Hollywood Hills Residence
- Mutuus Studio
- Los Angeles
- Architectural Team
- Kristen Becker - Project Designer, Renee Boone, CJ Christensen, Design mentor Tom Kundig/Olson Kundig c 2016
- Interior Design
- Kristen Becker, Mia Sara, Jerry Sarapochiello
- Dow Built: Jim Dow, Kaija, Kela Martinez
- Landscape Architect
- Andrea Cochran
- Structural Engineers
- Labibe Structural Engineers
A bespoke home nestled and perched atop a hill in the Oaks in Hollywood hills, the residence was born out of desire for highly considered design within a modest footprint. In consideration of the environment and the desire to simplify, the clients yearned for a smaller footprint for their family residence, much like their New York City Penthouse loft. Inset at a 45 percent slope, the parcel posed a challenge for the design team. Taking cues from the clients’ Irish travels and many visits to great castles, one enters from the top of the site across a wood and steel bridge spanning a secret garden through a monumental Bronze door. Always covered, the secret garden connects shafts of light into the guest bath through a skylight, creating the feeling of a protective fortress. Through the threshold and down the stair, we are welcomed into a great hall of sorts, an ode to the commanding atmosphere of castle. A great hall whose main purpose was for the family to keep connected but serve to all different interest within the household.
The kitchen area is made of blackened steel and walnut veneered cabinets with brass accents. The dining area is made up of caramel leather chairs and Finn Juhl dining table and features a circular, dark central hearth acting as a subtle separative element between the kitchen and living area. The living area is filled with eclectic artifacts featuring African masks, a willy Daro bronze table, and cast from a childhood bone break displayed like a relic. Light pours into the space through the black steel Brombal windows. The far wall of the living area is all glass and looks south and provides a breathtaking panorama of Los Angeles. One of the most notable aspect of the living space is a heavy metal gear and chain pivoting window, not only an opulent gesture that complements the interior objects but also another clever emphasis on the idea of everchanging interweaving space. The pivoting window opens to the east terrace and a secondary dining room and allowing the visitor to zigzag down to the pool and lower guest rooms.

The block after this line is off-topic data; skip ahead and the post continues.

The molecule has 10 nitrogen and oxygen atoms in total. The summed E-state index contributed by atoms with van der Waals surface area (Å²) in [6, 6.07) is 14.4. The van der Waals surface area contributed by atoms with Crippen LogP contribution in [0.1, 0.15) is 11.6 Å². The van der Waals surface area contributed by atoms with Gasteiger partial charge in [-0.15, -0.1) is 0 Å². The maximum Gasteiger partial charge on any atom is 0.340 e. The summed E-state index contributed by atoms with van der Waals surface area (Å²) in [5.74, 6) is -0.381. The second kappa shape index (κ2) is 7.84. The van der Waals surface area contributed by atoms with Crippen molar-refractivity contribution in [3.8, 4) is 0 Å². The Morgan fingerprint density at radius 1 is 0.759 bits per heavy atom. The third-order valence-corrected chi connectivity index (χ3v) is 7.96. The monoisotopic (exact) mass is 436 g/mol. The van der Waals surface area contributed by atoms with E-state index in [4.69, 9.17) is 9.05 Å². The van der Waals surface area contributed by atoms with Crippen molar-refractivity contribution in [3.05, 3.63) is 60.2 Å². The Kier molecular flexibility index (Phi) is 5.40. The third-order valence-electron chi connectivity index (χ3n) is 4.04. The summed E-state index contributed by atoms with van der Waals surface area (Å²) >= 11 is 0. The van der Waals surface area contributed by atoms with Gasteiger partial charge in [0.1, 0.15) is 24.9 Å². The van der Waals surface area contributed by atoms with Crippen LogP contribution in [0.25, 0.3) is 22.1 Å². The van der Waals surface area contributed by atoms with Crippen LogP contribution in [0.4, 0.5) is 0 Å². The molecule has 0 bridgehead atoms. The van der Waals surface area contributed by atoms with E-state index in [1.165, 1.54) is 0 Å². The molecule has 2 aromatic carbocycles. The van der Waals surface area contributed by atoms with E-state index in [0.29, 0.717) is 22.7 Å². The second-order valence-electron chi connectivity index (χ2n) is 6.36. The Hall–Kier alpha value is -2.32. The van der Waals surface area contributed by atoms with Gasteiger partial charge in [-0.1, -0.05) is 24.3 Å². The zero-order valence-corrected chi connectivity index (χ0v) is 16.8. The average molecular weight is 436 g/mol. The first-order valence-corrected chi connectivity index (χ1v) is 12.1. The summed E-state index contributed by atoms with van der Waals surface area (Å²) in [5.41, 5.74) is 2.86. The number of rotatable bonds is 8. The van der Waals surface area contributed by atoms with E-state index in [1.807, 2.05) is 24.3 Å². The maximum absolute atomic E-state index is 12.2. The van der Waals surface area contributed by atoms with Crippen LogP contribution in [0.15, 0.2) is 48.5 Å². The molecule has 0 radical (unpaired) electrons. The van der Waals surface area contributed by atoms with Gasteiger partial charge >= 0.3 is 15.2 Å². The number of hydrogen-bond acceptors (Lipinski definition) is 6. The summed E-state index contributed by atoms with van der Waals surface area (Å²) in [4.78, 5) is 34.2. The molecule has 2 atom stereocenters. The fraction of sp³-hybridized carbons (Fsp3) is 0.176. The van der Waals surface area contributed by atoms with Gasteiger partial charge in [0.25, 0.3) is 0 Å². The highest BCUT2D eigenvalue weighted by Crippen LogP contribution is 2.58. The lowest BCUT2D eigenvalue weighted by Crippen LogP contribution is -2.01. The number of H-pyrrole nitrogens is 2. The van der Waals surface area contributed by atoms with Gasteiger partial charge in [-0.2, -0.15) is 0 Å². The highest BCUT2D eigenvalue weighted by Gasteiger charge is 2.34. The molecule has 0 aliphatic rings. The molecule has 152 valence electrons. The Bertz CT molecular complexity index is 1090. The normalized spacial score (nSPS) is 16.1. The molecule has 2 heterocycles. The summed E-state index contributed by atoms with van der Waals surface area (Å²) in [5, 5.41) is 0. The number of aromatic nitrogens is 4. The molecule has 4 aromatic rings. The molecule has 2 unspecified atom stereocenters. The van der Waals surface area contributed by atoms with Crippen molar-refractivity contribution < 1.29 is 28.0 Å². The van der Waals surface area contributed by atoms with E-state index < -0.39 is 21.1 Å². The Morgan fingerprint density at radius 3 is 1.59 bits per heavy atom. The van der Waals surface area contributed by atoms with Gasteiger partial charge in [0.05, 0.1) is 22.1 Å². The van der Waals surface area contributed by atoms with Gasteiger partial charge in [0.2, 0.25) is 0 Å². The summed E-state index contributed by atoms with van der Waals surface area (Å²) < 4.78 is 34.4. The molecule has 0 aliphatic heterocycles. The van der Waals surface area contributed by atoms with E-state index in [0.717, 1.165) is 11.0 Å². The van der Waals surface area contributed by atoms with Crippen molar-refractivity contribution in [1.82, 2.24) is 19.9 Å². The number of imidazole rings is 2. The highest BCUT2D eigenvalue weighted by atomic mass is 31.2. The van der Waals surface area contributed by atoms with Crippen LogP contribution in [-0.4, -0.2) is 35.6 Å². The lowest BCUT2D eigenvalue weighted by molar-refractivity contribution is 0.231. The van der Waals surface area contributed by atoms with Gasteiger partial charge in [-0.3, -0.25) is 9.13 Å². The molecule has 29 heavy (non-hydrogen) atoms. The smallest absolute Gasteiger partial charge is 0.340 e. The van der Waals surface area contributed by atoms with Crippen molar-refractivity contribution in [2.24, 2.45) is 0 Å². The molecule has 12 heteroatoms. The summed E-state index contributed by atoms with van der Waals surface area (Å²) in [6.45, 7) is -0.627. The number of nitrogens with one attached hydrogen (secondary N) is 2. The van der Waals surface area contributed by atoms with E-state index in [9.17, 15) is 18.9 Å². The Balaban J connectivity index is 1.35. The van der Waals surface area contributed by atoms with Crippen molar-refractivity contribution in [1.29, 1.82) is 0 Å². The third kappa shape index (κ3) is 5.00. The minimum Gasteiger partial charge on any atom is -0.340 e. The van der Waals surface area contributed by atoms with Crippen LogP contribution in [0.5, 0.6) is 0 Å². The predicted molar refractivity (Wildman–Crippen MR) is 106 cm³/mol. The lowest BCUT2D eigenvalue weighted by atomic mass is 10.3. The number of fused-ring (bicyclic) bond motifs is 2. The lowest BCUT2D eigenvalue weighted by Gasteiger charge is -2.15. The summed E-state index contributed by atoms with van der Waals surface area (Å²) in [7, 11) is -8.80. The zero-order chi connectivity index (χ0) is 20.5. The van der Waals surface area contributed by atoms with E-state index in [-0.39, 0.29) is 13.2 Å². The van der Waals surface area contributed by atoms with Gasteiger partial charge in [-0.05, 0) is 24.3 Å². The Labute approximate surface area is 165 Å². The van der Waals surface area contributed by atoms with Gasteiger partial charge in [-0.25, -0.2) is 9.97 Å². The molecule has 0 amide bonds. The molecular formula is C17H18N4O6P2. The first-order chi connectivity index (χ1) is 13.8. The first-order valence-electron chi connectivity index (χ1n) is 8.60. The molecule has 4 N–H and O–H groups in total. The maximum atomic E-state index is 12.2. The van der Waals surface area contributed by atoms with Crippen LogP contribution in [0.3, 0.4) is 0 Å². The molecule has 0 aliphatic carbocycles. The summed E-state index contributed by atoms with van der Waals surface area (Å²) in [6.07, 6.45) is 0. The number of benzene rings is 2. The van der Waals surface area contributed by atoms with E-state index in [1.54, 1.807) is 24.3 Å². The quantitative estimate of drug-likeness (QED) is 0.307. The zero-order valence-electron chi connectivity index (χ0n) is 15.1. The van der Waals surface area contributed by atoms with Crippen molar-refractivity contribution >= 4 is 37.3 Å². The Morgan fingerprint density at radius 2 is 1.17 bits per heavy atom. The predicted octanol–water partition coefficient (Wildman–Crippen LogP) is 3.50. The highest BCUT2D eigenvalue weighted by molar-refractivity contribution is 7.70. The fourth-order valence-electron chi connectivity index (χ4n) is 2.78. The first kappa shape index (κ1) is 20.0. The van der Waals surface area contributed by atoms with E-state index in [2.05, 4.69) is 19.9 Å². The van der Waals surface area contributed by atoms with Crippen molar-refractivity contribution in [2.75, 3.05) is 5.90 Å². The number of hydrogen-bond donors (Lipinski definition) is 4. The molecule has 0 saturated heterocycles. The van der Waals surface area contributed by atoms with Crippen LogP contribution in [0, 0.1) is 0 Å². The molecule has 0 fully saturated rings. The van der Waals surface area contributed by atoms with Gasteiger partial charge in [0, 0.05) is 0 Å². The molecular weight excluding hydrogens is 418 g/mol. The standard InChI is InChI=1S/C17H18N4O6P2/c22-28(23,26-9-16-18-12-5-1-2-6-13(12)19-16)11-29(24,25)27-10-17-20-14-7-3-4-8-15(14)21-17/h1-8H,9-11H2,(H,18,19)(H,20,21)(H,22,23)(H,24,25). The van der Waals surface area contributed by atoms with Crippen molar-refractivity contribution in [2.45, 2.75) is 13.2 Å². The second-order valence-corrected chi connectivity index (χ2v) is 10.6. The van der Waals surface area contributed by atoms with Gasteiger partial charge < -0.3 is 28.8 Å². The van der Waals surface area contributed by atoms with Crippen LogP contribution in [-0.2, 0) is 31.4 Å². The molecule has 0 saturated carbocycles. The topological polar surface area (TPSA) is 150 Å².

A masterful showcase of experiential choreography that rejects the traditional sequence of backing out of a room and into another. The seamless flow through the overall space, speaks to the designer’s background in dance and an innate instinct when walking through a space.
A perfect fusion of two worlds, old and new with industrial chic and old-world interiors. An impressive achievement that looks to the tradition of medieval Irish castle and incorporates it into a contemporary California lifestyle. A new and different nod to Case Study Houses as the house continues to further explore the ideological image of intersecting spatial realms and portrays a contemporary commanding presence a top the Hollywood hills.
The house indulges with a double stair, separating the space sequence into private and public quarters. The public continues down to the media, the private on the other hand, introduced the private quarters. All intentionally nestled back into the mountain, cozy and anchored reassuring a level of safety and nurture that marks the end of the performance started at the bridge.
A material palette kept elemental, yet another nod to the castle. Floors and stairs treads are antique fumed oak, walls are cast-in-place concrete or clad in stained cedar siding, as well as accents of blackened steel and copper.
Born out of a desire for modesty, Alto Oak delivers a message of a luxurious California lifestyle yet carefully calculated use of space.